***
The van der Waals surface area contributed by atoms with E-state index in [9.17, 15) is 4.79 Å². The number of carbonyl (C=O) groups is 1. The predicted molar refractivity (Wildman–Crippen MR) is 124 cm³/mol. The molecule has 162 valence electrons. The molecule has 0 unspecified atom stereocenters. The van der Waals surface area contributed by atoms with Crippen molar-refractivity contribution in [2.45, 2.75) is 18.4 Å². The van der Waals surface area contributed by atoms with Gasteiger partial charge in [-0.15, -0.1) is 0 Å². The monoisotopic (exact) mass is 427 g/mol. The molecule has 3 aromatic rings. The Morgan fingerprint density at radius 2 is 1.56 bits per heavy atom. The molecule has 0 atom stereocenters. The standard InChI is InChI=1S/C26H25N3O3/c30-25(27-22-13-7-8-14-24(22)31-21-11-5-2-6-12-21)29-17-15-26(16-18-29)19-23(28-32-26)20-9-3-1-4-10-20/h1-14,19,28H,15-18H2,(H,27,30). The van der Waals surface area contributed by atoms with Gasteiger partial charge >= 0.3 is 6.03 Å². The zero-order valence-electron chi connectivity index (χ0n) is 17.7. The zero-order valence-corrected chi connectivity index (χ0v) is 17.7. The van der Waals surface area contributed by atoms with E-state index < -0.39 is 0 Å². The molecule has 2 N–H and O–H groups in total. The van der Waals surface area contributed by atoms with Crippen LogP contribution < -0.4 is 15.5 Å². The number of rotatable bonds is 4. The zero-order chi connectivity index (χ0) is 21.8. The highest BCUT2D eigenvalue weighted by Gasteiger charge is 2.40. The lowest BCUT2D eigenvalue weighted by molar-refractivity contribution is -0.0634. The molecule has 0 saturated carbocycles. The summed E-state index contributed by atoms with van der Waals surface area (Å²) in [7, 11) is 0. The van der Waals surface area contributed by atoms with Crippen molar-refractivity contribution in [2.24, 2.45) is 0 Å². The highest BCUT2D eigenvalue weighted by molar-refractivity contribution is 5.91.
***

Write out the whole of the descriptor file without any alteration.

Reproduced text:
The van der Waals surface area contributed by atoms with E-state index in [9.17, 15) is 4.79 Å². The number of carbonyl (C=O) groups is 1. The predicted molar refractivity (Wildman–Crippen MR) is 124 cm³/mol. The molecule has 162 valence electrons. The molecule has 0 unspecified atom stereocenters. The van der Waals surface area contributed by atoms with Crippen molar-refractivity contribution in [2.45, 2.75) is 18.4 Å². The van der Waals surface area contributed by atoms with Gasteiger partial charge in [-0.15, -0.1) is 0 Å². The monoisotopic (exact) mass is 427 g/mol. The molecule has 3 aromatic rings. The Morgan fingerprint density at radius 2 is 1.56 bits per heavy atom. The molecule has 0 atom stereocenters. The standard InChI is InChI=1S/C26H25N3O3/c30-25(27-22-13-7-8-14-24(22)31-21-11-5-2-6-12-21)29-17-15-26(16-18-29)19-23(28-32-26)20-9-3-1-4-10-20/h1-14,19,28H,15-18H2,(H,27,30). The van der Waals surface area contributed by atoms with Gasteiger partial charge >= 0.3 is 6.03 Å². The zero-order valence-electron chi connectivity index (χ0n) is 17.7. The zero-order valence-corrected chi connectivity index (χ0v) is 17.7. The van der Waals surface area contributed by atoms with E-state index < -0.39 is 0 Å². The molecule has 2 N–H and O–H groups in total. The van der Waals surface area contributed by atoms with Crippen LogP contribution < -0.4 is 15.5 Å². The number of rotatable bonds is 4. The zero-order chi connectivity index (χ0) is 21.8. The highest BCUT2D eigenvalue weighted by Gasteiger charge is 2.40. The lowest BCUT2D eigenvalue weighted by molar-refractivity contribution is -0.0634. The molecule has 0 saturated carbocycles. The summed E-state index contributed by atoms with van der Waals surface area (Å²) in [7, 11) is 0. The van der Waals surface area contributed by atoms with Crippen molar-refractivity contribution in [2.24, 2.45) is 0 Å². The highest BCUT2D eigenvalue weighted by molar-refractivity contribution is 5.91.